Friday, January 9, 2009

Workers Win

The Employee Free Choice Act (pdf of legislation)

From Wikipedia:
Pursuant to the bill, a union can demand that an employer begin bargaining within ten days of certification of the union as the exclusive bargaining representative for an appropriate unit of employees via the card check.[1] In addition, if the union and employer cannot agree upon the terms of a first collective bargaining contract within ninety days, either party can request federal mediation, which could lead to binding arbitration if an agreement still cannot be reached after thirty days of mediation.[1] Where government arbitration determines terms of the agreement, employees would lose their current right to ratify the terms of the agreement.[1] Finally, the Act would provide for liquidated damages of three times back pay if employers were found to have unlawfully terminated pro-union employees.[2] The EFCA also would impose a $20,000 penalty upon employers for each employer violation of the proposed legislation if the NLRB and/or a court deems the violation willful or repetitive.[1][3]
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When employers use the union election process to intimidate, the workers always lose.

From Media Matters: (all emphasis mine)

An August 2000 report by Human Rights Watch similarly found that "[m]any employers have come to view remedies like back pay for workers fired because of union activity as a routine cost of doing business, well worth it to get rid of organizing leaders and derail workers' organizing efforts. As a result, a culture of near-impunity has taken shape in much of U.S. labor law and practice."

Additionally, Cornell University researcher Kate Bronfenbrenner found in a 2000 study of union organizing campaigns that "more than half of all employers made threats to close all or part of the plant during the organizing drive." Bronfenbrenner continued:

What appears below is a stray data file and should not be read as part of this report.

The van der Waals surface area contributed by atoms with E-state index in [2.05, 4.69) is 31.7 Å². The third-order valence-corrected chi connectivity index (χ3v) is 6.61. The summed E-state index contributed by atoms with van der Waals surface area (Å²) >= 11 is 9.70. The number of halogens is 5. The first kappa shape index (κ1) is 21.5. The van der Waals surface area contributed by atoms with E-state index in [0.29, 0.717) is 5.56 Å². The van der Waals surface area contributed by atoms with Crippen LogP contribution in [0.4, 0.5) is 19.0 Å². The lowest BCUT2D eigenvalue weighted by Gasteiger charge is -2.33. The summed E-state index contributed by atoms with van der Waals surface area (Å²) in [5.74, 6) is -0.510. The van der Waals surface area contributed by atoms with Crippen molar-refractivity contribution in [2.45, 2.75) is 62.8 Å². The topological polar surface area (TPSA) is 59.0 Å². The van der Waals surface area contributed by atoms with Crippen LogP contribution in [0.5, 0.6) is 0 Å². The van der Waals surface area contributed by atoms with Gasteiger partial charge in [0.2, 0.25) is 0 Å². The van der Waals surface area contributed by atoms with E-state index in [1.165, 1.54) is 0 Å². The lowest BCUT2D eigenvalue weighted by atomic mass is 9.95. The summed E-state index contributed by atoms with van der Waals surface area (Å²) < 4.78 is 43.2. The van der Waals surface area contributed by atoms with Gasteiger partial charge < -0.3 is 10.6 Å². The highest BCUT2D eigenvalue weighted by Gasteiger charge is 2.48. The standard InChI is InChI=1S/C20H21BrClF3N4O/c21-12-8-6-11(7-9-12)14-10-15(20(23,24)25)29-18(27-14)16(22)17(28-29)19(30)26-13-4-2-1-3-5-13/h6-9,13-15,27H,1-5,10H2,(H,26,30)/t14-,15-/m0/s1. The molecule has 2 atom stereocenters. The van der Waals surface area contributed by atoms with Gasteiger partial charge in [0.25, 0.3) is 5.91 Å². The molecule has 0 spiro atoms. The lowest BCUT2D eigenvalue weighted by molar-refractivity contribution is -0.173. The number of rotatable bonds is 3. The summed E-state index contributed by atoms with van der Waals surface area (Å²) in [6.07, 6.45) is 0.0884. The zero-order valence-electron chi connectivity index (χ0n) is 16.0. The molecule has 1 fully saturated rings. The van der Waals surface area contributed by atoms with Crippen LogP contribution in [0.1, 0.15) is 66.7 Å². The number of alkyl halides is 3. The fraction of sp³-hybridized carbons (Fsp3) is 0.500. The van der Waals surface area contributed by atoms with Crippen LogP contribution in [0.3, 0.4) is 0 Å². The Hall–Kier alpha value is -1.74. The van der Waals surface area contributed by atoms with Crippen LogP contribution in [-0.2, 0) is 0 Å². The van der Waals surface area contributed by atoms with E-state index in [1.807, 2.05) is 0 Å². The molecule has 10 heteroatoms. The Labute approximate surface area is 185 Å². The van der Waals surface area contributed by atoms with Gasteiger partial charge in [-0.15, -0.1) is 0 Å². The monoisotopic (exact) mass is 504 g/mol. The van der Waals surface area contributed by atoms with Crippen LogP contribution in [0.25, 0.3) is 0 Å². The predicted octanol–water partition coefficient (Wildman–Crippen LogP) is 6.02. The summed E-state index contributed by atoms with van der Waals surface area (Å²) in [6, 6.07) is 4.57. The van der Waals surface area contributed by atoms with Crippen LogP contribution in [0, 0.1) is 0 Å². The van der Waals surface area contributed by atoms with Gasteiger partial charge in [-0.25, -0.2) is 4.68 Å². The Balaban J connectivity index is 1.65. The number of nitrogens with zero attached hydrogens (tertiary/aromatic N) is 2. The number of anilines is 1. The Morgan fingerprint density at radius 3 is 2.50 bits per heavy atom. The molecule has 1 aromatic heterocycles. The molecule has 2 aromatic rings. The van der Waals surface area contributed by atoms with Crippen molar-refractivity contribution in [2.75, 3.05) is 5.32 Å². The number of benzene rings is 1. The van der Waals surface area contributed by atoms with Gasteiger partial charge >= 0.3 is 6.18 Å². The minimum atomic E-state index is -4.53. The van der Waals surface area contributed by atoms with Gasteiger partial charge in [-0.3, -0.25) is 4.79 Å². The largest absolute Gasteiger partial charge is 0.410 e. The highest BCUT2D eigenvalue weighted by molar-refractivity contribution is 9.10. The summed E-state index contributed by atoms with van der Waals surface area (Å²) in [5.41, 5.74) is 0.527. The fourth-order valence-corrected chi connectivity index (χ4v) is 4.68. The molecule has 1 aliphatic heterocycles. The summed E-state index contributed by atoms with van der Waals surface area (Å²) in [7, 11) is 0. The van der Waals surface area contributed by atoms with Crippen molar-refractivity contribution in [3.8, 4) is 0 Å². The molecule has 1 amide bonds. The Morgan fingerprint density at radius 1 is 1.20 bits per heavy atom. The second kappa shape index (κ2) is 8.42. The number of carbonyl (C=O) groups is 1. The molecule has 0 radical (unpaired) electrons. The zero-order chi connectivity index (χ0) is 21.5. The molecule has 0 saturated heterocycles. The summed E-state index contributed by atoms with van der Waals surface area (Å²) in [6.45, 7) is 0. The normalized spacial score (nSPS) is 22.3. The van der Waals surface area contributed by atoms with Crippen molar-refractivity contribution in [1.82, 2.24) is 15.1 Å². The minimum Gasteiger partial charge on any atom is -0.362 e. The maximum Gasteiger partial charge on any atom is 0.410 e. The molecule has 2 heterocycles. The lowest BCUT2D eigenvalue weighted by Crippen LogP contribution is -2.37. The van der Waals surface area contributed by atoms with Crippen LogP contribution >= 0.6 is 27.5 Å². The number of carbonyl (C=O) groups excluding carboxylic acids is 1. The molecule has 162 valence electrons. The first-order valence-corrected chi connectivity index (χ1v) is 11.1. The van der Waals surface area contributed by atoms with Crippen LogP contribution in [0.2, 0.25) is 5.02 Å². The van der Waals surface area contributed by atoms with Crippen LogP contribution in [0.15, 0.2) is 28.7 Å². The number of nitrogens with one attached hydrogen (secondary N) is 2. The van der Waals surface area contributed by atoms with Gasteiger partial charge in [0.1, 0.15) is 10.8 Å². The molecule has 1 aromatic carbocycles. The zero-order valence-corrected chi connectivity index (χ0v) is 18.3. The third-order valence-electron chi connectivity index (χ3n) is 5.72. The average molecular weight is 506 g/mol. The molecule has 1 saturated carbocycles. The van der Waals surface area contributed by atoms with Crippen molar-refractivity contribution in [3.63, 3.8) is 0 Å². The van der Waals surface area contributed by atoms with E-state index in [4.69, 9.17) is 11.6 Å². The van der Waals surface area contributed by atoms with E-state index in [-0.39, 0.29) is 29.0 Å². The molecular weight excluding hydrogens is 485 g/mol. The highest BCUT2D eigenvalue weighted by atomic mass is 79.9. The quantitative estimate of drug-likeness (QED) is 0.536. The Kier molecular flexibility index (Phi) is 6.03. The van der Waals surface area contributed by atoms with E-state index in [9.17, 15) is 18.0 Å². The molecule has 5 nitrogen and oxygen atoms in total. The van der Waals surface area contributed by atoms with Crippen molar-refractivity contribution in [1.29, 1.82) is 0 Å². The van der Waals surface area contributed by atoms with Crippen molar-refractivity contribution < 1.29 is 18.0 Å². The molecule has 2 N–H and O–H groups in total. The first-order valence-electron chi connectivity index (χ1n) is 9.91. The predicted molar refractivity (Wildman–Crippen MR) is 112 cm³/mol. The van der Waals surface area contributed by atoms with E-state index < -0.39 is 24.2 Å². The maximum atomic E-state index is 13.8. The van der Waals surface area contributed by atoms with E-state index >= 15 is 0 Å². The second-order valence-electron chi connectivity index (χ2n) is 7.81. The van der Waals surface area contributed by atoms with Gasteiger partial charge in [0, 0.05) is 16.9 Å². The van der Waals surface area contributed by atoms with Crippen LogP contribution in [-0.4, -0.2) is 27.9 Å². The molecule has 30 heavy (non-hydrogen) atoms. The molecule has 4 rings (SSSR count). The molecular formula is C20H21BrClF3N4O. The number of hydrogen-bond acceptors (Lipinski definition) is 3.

More than three quarters of the campaigns where threats occurred also involved aggressive legal and illegal employer behavior such as discharges for union activity, electronic surveillance, illegal unilateral changes in wages or benefits, bribes, threats to refer undocumented workers to INS, promises of improvement, and promotion of union activists out of the unit.

Bronfenbrenner also found that "one in every four employers in our sample discharged workers for union activity."

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When this legislation passes, the ghosts of the workers and their families burned alive during the Ludlow massacre will finally find peace.

As for the former mine guards-turned-National-Guardsmen, well, maybe not so much.

There's a couple of great books about Ludlow, I recommend them both:

Killing For Coal
Thomas G. Andrews
Assistant Professor of History, University of Colorado Denver.

and

Blood Passion
by Scott Martelle

and a great website:

Colorado Coal Field War Project

One of the most-staunchly-held tenets of the CFI mine owners and operators was that they would not even recognize a union spokesman.

That's why this legislation sticks in the craw of the wingnut right - finally, after nearly a hundred years, we the people declare that their actions were illegal and that Ludlow was a mass murder and a crime of monstrous proportions - that should never be allowed to happen again.

You want 'Clean Coal'? - then the first thing to do is scrub the blood off the hands of Colorado's coal mining companies.

This is a good start.

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